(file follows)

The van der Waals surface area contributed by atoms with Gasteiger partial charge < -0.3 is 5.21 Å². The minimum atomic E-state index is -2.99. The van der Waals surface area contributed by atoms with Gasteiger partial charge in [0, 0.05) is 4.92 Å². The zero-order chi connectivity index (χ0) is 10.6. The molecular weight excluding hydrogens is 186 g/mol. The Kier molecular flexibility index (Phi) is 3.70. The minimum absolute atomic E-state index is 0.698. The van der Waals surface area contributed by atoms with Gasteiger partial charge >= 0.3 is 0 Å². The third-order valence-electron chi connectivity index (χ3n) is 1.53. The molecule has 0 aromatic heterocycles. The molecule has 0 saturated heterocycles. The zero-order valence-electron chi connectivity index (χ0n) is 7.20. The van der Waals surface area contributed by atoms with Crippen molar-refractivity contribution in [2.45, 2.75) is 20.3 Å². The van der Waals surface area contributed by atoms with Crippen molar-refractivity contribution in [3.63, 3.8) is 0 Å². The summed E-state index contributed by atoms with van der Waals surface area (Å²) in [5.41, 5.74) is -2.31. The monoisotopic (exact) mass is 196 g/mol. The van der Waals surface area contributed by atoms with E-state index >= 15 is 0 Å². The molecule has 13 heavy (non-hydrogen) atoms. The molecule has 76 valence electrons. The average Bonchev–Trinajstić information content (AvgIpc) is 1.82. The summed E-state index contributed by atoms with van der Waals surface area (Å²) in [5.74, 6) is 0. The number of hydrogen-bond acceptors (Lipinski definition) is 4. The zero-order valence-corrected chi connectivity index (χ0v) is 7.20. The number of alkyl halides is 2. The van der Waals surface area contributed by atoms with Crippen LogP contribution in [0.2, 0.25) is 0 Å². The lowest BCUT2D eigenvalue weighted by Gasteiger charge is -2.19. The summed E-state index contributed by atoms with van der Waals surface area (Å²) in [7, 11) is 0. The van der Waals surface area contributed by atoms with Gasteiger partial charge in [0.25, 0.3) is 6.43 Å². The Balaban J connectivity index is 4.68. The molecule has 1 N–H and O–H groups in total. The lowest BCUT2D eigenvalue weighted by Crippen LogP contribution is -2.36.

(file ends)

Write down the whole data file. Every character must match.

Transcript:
The van der Waals surface area contributed by atoms with Gasteiger partial charge < -0.3 is 5.21 Å². The minimum atomic E-state index is -2.99. The van der Waals surface area contributed by atoms with Gasteiger partial charge in [0, 0.05) is 4.92 Å². The zero-order chi connectivity index (χ0) is 10.6. The molecular weight excluding hydrogens is 186 g/mol. The Kier molecular flexibility index (Phi) is 3.70. The minimum absolute atomic E-state index is 0.698. The van der Waals surface area contributed by atoms with Gasteiger partial charge >= 0.3 is 0 Å². The third-order valence-electron chi connectivity index (χ3n) is 1.53. The molecule has 0 aromatic heterocycles. The molecule has 0 saturated heterocycles. The zero-order valence-electron chi connectivity index (χ0n) is 7.20. The van der Waals surface area contributed by atoms with Crippen molar-refractivity contribution in [2.45, 2.75) is 20.3 Å². The van der Waals surface area contributed by atoms with Crippen molar-refractivity contribution in [3.63, 3.8) is 0 Å². The summed E-state index contributed by atoms with van der Waals surface area (Å²) in [5.41, 5.74) is -2.31. The monoisotopic (exact) mass is 196 g/mol. The van der Waals surface area contributed by atoms with E-state index >= 15 is 0 Å². The molecule has 13 heavy (non-hydrogen) atoms. The molecule has 76 valence electrons. The average Bonchev–Trinajstić information content (AvgIpc) is 1.82. The summed E-state index contributed by atoms with van der Waals surface area (Å²) in [5.74, 6) is 0. The number of hydrogen-bond acceptors (Lipinski definition) is 4. The zero-order valence-corrected chi connectivity index (χ0v) is 7.20. The number of alkyl halides is 2. The van der Waals surface area contributed by atoms with Crippen LogP contribution in [0.2, 0.25) is 0 Å². The lowest BCUT2D eigenvalue weighted by Gasteiger charge is -2.19. The summed E-state index contributed by atoms with van der Waals surface area (Å²) in [7, 11) is 0. The van der Waals surface area contributed by atoms with Gasteiger partial charge in [0.25, 0.3) is 6.43 Å². The Balaban J connectivity index is 4.68. The molecule has 1 N–H and O–H groups in total. The lowest BCUT2D eigenvalue weighted by Crippen LogP contribution is -2.36.